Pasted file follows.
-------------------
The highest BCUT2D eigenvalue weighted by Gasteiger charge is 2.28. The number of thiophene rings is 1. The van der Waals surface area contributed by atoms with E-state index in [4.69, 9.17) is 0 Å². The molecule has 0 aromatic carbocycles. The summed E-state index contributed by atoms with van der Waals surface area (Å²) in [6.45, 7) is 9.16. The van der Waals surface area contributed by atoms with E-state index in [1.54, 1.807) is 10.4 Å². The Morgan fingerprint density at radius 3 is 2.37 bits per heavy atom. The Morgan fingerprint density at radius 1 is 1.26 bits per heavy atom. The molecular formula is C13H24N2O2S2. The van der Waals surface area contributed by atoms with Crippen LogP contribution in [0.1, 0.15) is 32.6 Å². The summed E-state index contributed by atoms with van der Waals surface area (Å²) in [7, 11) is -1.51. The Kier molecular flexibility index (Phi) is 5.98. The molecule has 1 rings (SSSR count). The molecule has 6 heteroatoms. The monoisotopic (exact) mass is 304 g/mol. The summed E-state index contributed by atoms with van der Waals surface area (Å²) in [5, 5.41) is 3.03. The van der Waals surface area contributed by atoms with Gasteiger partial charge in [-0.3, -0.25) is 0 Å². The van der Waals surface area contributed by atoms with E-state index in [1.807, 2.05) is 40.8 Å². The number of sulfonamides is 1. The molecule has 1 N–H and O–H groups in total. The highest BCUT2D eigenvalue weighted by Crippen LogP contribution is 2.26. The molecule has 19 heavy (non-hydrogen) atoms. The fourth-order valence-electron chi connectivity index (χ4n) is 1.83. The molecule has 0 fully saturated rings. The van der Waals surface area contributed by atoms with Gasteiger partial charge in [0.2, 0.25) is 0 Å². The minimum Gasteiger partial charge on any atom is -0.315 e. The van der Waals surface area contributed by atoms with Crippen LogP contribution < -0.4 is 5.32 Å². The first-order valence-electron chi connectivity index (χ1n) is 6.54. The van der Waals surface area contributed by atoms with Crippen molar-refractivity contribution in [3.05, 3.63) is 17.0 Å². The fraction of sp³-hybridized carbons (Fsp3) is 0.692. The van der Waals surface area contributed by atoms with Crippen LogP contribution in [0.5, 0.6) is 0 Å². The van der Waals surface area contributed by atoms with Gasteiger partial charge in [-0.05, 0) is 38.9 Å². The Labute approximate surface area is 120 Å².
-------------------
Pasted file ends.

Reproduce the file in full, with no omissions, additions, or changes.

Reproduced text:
The highest BCUT2D eigenvalue weighted by Gasteiger charge is 2.28. The number of thiophene rings is 1. The van der Waals surface area contributed by atoms with E-state index in [4.69, 9.17) is 0 Å². The molecule has 0 aromatic carbocycles. The summed E-state index contributed by atoms with van der Waals surface area (Å²) in [6.45, 7) is 9.16. The van der Waals surface area contributed by atoms with E-state index in [1.54, 1.807) is 10.4 Å². The Morgan fingerprint density at radius 3 is 2.37 bits per heavy atom. The Morgan fingerprint density at radius 1 is 1.26 bits per heavy atom. The molecular formula is C13H24N2O2S2. The van der Waals surface area contributed by atoms with Crippen LogP contribution in [0.1, 0.15) is 32.6 Å². The summed E-state index contributed by atoms with van der Waals surface area (Å²) in [7, 11) is -1.51. The Kier molecular flexibility index (Phi) is 5.98. The molecule has 1 rings (SSSR count). The molecule has 6 heteroatoms. The monoisotopic (exact) mass is 304 g/mol. The summed E-state index contributed by atoms with van der Waals surface area (Å²) in [5, 5.41) is 3.03. The van der Waals surface area contributed by atoms with Gasteiger partial charge in [-0.3, -0.25) is 0 Å². The van der Waals surface area contributed by atoms with E-state index in [1.807, 2.05) is 40.8 Å². The number of sulfonamides is 1. The molecule has 1 N–H and O–H groups in total. The highest BCUT2D eigenvalue weighted by Crippen LogP contribution is 2.26. The molecule has 19 heavy (non-hydrogen) atoms. The fourth-order valence-electron chi connectivity index (χ4n) is 1.83. The molecule has 0 fully saturated rings. The van der Waals surface area contributed by atoms with Gasteiger partial charge in [0.2, 0.25) is 0 Å². The minimum Gasteiger partial charge on any atom is -0.315 e. The van der Waals surface area contributed by atoms with Crippen LogP contribution < -0.4 is 5.32 Å². The first-order valence-electron chi connectivity index (χ1n) is 6.54. The van der Waals surface area contributed by atoms with Crippen molar-refractivity contribution in [3.05, 3.63) is 17.0 Å². The fraction of sp³-hybridized carbons (Fsp3) is 0.692. The van der Waals surface area contributed by atoms with Crippen LogP contribution in [0.5, 0.6) is 0 Å². The van der Waals surface area contributed by atoms with Gasteiger partial charge in [-0.05, 0) is 38.9 Å². The Labute approximate surface area is 120 Å².